Teaching Gallery Opens the Semester with Exhibition of Sculpture and Installation by Peter Dudek and Susan Meyer

September 6, 2019

The Teaching Gallery at Hudson Valley Community College announces Collage City, an exhibition of sculpture and installation by New York-based artists Peter Dudek and Susan Meyer. Following an opening reception with the artists from 4 to 6 p.m. Thursday, Sept. 19, the exhibit will be on view through Oct. 26 in The Teaching Gallery, located on the ground floor of the Administration Building on the Troy campus.

Artist talks will be on Thursday, Sept. 19 with Dudek and Wednesday, Oct. 16 with Meyer. Both talks are from 3 to 4 p.m. in the Bulmer Telecommunications Center Auditorium. All events, including the reception, are free and open to the public.

Both Susan Meyer and Peter Dudek explore the dream and fragmentary remains of utopian societies in their work. The exhibit title references the 1984 book in which architects and frequent co-authors Colin Rowe and Fred Koetter critique post-WWII urban design, rejecting the concept of “total planning” in favor of a “collage city” made up of an assortment of smaller, neighborhood utopias. Likewise, Dudek and Meyer use modernist and utopian concepts of architecture and community organization as a basis to explore contemporary culture and the built environment.

Work by Peter Dudek
Peter Dudek: White-Out, 2019, paint on photograph, 24 X 32 inches

Dudek will exhibit selections from several bodies of work, as well as other “sculptural experiments.” In his recent White-Out pieces, Dudek paints on photographs of his installations and studio views in an almost “anti-collage” manner that, according to the artist, “edits out details in search of other resolutions and ambiguity [where] elements and distances become uncertain… echoing the indefinite nature of art-making and the predicament of forever being in search mode when in the studio.” Suspended from the gallery ceiling, Dudek’s Clouds contain bits and pieces of architectural forms and materials that he thinks of as “thought clouds, dreaming of life in a cumulus idyll.” Some of the clouds contain “building fragments, violently thrown above by tornadoes” and bring to mind “a floating salvage yard.”

Work by Susan Meyer
Susan Meyer: Transformer, 2017, wood, acrylic, hardware, plaster and paint, 58 X 36 X 24 inches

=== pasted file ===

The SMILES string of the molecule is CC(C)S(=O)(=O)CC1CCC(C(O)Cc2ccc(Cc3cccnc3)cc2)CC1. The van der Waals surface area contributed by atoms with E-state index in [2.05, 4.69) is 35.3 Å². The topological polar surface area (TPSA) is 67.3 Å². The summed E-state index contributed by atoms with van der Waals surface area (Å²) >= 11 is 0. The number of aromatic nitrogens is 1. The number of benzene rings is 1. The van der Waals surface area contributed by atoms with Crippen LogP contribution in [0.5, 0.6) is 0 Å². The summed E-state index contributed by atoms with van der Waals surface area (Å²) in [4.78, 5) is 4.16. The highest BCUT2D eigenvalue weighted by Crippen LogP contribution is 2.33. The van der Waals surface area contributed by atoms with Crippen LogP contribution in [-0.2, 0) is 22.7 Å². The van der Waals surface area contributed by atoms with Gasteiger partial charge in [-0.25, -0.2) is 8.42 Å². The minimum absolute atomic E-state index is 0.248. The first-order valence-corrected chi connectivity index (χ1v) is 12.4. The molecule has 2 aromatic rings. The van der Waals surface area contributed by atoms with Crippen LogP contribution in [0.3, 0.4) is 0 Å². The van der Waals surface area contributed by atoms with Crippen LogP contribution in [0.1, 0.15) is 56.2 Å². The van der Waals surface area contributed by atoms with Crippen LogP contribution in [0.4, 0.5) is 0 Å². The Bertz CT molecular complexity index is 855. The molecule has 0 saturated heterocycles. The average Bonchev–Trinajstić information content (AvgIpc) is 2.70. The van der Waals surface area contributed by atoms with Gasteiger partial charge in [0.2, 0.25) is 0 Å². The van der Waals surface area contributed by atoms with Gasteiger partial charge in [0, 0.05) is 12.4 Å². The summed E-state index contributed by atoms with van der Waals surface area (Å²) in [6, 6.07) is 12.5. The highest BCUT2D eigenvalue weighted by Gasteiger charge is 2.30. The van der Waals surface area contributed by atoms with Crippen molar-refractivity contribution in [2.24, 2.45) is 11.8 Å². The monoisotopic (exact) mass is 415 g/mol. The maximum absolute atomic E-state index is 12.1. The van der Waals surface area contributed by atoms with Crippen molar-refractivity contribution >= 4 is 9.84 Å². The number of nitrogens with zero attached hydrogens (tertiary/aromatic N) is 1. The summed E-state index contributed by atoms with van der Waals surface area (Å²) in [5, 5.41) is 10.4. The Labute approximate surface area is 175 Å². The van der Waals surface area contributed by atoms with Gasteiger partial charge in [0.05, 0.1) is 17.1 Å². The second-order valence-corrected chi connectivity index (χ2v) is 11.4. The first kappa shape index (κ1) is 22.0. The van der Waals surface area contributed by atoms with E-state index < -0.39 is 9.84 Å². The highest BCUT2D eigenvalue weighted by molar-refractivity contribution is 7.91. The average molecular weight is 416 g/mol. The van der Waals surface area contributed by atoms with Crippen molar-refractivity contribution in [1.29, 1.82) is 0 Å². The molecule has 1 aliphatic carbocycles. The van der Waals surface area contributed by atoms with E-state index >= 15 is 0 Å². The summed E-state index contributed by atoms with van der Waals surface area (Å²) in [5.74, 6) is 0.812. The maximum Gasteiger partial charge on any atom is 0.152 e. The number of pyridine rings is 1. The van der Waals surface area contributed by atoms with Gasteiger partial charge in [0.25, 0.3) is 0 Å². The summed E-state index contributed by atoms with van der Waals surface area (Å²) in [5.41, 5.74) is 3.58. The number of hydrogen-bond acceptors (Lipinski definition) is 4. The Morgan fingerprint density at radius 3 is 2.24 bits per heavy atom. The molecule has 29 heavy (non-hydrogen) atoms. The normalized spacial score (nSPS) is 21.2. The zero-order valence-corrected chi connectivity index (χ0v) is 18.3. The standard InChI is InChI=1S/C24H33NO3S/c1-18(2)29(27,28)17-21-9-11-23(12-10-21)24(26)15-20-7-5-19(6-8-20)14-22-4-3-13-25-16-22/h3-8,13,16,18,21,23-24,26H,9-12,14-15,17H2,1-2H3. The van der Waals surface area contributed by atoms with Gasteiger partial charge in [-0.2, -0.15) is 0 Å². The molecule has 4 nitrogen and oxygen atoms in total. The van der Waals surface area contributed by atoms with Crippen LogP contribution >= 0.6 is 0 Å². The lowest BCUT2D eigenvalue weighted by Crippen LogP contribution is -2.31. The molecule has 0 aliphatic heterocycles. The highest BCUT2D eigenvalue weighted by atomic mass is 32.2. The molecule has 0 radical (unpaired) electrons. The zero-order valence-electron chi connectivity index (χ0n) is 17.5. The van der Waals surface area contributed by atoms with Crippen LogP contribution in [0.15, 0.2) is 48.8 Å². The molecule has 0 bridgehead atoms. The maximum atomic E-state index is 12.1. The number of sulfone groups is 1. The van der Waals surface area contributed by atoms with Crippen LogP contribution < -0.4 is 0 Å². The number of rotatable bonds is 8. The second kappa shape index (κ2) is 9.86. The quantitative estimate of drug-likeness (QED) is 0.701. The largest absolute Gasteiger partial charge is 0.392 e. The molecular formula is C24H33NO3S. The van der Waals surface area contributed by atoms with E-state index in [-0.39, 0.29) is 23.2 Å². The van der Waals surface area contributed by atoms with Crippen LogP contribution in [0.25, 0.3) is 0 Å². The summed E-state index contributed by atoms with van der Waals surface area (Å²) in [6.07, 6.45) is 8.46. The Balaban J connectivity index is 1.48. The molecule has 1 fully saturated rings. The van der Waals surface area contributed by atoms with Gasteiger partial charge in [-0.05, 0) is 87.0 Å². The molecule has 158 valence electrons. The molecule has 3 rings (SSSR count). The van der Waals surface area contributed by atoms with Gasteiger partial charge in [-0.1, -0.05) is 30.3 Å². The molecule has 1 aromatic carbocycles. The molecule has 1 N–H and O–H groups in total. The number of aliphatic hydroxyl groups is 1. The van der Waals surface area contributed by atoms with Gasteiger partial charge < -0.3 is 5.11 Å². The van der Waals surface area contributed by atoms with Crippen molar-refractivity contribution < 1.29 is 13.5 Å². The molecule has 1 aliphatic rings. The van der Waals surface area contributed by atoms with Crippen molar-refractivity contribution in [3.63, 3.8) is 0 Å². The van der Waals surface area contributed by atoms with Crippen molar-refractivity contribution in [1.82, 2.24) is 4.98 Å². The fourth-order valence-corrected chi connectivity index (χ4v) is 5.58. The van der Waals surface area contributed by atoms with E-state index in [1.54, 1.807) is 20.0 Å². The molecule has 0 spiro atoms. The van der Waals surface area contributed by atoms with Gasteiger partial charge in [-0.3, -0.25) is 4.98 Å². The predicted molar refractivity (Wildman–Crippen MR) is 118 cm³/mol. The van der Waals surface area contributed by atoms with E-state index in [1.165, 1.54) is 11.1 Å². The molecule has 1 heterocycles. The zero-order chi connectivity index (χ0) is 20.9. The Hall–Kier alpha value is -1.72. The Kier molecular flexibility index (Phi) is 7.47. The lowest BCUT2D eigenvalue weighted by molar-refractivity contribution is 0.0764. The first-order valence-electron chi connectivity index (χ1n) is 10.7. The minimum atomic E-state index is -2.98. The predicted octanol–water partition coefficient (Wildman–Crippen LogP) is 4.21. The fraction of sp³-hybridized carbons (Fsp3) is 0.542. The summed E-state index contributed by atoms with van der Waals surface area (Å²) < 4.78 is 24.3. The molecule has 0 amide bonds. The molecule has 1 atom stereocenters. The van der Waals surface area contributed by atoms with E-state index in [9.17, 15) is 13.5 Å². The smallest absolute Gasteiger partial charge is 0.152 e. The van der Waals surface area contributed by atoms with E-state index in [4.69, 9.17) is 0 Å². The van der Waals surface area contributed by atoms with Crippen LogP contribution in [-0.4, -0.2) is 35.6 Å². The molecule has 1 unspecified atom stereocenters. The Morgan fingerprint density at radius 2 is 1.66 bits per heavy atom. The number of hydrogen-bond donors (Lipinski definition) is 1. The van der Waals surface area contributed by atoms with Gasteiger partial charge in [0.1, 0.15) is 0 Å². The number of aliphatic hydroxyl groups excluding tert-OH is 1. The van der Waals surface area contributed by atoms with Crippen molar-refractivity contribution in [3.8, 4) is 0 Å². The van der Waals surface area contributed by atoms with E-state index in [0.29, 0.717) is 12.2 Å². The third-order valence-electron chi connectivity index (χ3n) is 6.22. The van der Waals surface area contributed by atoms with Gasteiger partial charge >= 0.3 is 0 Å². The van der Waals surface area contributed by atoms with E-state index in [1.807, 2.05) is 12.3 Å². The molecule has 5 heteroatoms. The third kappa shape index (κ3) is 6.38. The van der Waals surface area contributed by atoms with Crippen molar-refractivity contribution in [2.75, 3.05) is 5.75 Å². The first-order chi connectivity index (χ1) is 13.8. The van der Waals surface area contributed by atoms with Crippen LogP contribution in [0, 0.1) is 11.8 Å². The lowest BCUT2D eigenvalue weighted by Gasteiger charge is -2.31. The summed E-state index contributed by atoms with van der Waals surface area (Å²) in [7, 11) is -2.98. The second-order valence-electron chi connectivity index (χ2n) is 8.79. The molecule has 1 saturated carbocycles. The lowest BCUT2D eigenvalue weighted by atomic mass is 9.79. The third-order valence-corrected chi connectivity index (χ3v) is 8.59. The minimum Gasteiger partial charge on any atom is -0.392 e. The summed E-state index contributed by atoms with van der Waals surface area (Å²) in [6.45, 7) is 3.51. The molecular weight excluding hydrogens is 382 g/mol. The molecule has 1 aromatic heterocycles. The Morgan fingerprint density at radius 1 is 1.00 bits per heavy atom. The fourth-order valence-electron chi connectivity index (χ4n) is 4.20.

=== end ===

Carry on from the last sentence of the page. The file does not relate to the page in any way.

Meyer’s work explores her ongoing interest in Drop City, a late 1960s Colorado commune. Its members built geodesic dome houses from reclaimed objects such as cut up car hoods, and earned a 1967 R. Buckminster Fuller “Dymaxion Award.” (In Fuller’s early career, the architect developed and promoted ways to build practical and efficient housing.) In her complex sculptures, Meyer combines intricate hand-built structures with digitally rendered images that pay homage to the geodesic domes of Fuller and Drop City. In both their construction and broad use of found materials and images, her pieces exemplify the “cut and combine” aesthetic of Drop City, as well as the creative freedom that life on the commune embodied. Like many other communities of its kind, Drop City was abandoned by the early 1970s, but its dream of communal survival and self-governance resonates to this day.

Peter Dudek holds a MA degree from Hunter College and a BFA degree from the School for Visual Arts, both in New York City. He is the Director of Cultural Programming for Bascom Lodge in Adams, MA, and teaches sculpture at Hunter College and the School of Visual Arts. Recent exhibitions include I Forgot, BravinLee Programs, NYC; Polymorphous, Cluster Gallery, Brooklyn; Space, Light and Disorder, Markel Fine Arts, NYC, and Object’hood, Lesley Heller Workspace, NYC. He lives in Yonkers and Windsor, MA.

Susan Meyer, associate professor in the Center for Art and Design at the College of Saint Rose, holds a MFA degree from the School of the Museum of Fine Arts at Tufts University, Boston, MA, and a BS degree from Skidmore College. Recent exhibits include Earthly Delights, The Re Institute, Millerton, NY; Ear to the Ground, Ely Center of Contemporary Art, New Haven, CT; Contemporary Sculpture: Off the Wall, Floor and Ceiling, Site: Brooklyn Gallery, Brooklyn, and the Mohawk Hudson Regional Invitational, Albany Center Gallery. She lives in Hudson.

Exhibitions in The Teaching Gallery are installed and assisted by students enrolled in Gallery Management courses and supported by the Department of Fine Arts, Theatre Arts and Digital Media, the Cultural Affairs Program and the Hudson Valley Community College Foundation. Associate Professor Tara Fracalossi is gallery director.

Hours in The Teaching Gallery
Tuesday, Thursday and Friday: 10 a.m. to 4 p.m.
Wednesday: 1 to 7 p.m.
Saturday: noon to 4 p.m.
Sunday and Monday: closed

More Information

For more information, visit the Teaching Gallery webpage or call (518) 629-8006.

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